Aldi has today made a commitment to send zero waste to landfill by 2025 in a move that has drawn praise from the Federal Minister for Environment.
To reach this goal, Aldi will first aim to totally eliminate any food waste sent to landfill by 2023, the German-headquartered discount supermarket chain said in a statement.
Aldi will achieve this by doubling down on its segregated waste collection in stores, doubling food donations, and identifying more opportunities for recycling within the organisation and the supply chain.
Commenting on the announcement, Environment Minister Sussan Ley said: “ALDI Australia’s commitment to reducing waste and improving sustainable practices will hopefully have an immense flow-on effect across its supply chain, and through to consumers.”
Aldi’s commitment is also in line with the Government’s National Waste Policy Action Plan to reduce the waste generated by each Australian by 10 per cent, and halve organic waste going to landfill by 2030.
Ley said national waste targets were achievable if “businesses and shoppers get behind them”.
“With innovative solutions and practical measures we really can work to a future with less waste.”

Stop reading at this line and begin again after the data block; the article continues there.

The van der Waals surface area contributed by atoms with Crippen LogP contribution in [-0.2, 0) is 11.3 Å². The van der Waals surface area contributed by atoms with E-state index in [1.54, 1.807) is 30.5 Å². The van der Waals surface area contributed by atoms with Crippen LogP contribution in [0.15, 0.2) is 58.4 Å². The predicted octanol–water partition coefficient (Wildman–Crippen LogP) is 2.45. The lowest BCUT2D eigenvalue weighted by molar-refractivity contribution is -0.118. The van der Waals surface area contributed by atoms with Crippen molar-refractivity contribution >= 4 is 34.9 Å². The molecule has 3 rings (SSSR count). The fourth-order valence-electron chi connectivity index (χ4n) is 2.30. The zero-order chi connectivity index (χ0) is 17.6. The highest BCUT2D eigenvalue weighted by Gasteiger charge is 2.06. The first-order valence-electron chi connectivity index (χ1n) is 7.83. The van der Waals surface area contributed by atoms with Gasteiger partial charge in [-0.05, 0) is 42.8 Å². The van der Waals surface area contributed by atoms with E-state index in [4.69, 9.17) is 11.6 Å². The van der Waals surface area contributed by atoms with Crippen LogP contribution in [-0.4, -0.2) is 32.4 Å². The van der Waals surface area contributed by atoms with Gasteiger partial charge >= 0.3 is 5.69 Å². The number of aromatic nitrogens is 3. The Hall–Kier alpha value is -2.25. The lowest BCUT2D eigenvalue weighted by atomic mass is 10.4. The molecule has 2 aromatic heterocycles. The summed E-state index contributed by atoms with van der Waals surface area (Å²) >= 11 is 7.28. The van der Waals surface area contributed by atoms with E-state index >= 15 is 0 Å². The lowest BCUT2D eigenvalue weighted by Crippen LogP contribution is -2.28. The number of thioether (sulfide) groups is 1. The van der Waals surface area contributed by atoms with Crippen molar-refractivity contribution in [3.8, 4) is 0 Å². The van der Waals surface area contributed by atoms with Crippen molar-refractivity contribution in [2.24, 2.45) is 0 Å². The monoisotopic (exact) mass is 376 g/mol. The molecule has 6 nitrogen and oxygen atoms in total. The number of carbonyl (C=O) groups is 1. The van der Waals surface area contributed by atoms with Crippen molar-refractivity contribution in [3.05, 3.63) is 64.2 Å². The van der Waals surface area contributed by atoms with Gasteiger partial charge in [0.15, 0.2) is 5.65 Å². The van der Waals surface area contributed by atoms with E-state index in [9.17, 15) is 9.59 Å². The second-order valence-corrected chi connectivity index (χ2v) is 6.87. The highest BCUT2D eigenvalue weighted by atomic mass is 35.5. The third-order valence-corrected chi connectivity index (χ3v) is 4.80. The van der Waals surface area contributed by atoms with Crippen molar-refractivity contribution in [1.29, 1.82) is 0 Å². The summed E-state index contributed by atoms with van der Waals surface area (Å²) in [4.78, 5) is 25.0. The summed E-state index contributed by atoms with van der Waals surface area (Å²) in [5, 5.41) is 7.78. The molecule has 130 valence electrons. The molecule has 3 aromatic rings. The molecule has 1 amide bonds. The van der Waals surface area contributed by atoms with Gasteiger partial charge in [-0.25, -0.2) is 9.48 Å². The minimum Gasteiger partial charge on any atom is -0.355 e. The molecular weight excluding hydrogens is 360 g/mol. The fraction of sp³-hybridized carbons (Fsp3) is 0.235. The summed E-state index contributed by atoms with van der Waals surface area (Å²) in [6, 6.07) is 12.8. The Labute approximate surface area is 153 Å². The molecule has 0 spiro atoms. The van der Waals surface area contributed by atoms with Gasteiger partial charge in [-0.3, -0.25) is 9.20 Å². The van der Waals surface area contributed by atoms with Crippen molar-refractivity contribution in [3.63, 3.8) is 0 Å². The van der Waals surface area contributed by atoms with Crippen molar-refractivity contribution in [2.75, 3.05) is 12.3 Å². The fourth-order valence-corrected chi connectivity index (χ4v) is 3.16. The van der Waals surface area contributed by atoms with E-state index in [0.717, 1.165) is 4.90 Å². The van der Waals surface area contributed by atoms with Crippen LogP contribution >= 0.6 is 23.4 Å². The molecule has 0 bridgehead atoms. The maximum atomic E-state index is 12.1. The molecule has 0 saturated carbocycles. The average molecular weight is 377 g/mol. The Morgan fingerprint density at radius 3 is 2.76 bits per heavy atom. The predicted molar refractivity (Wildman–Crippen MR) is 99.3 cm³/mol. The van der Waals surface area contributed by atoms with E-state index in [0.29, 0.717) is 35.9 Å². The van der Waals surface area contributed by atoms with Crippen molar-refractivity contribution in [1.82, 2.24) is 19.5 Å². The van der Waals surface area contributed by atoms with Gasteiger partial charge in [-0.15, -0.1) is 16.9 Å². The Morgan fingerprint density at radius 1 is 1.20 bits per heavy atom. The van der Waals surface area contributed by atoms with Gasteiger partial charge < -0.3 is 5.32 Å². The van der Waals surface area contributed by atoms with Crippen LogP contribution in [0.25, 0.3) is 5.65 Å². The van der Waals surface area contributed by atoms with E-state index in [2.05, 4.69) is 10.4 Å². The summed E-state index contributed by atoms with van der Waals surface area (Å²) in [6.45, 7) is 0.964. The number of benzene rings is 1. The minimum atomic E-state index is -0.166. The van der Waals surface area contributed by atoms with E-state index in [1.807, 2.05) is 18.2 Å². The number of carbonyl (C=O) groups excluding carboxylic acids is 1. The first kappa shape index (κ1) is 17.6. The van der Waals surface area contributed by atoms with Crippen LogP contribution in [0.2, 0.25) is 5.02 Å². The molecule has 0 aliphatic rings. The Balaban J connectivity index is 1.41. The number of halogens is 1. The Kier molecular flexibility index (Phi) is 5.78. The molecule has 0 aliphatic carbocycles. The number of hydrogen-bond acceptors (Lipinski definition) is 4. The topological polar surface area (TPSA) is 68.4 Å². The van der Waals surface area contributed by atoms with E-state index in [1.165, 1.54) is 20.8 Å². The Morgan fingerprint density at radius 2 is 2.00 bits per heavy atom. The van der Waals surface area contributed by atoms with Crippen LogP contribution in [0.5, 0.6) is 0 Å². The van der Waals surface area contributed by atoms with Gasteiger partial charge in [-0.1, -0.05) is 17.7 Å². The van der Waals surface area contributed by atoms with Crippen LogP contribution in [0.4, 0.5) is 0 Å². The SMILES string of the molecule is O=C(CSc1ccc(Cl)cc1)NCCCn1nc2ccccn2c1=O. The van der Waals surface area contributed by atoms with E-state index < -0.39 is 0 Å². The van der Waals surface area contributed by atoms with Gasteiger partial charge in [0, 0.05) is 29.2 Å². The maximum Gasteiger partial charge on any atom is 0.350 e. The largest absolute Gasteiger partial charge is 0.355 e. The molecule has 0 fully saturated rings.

Foodbank Australia CEO Brianna Casey said it was “admirable” that Aldi was doubling the amount of food to food rescue organisations.
“Their latest commitment to zero waste will allow the growing number of Australians facing food insecurity to have even greater access to food,” Casey said.
Greenpeace Australia Pacific's Lindsay Soutar said it was good to see Aldi building on its renewable energy commitment.
"Supermarkets are some of Australia’s biggest and most complex businesses and having big retailers like Aldi take concrete steps on issues like waste and climate impact makes a huge difference," she told Yahoo Finance.
What will Aldi actually do?
The business will reuse or recycle materials to reduce unnecessary waste from being sent to landfill, said Aldi Australia corporate responsibility director Daniel Baker.
Aldi’s stores, which are already linked to at least one food rescue charity, will expand its food rescue program to include animals when food is deemed unsuitable for human consumption, the supermarket said in a statement.
It will also look into “closed-loop opportunities” with business partners, such as sending broken pallets to be chipped into garden mulch and then sold as Special Buys to customers.
And where the supermarket is rolling out new uniforms later this year, the old uniforms will be sent to a textile site to be recycled into other apparel and furnishings.
Aldi is also currently trialling in-store recycling services to help customers recycle common materials like coffee capsules and soft plastics. Aldi also has battery recycling services available in every store.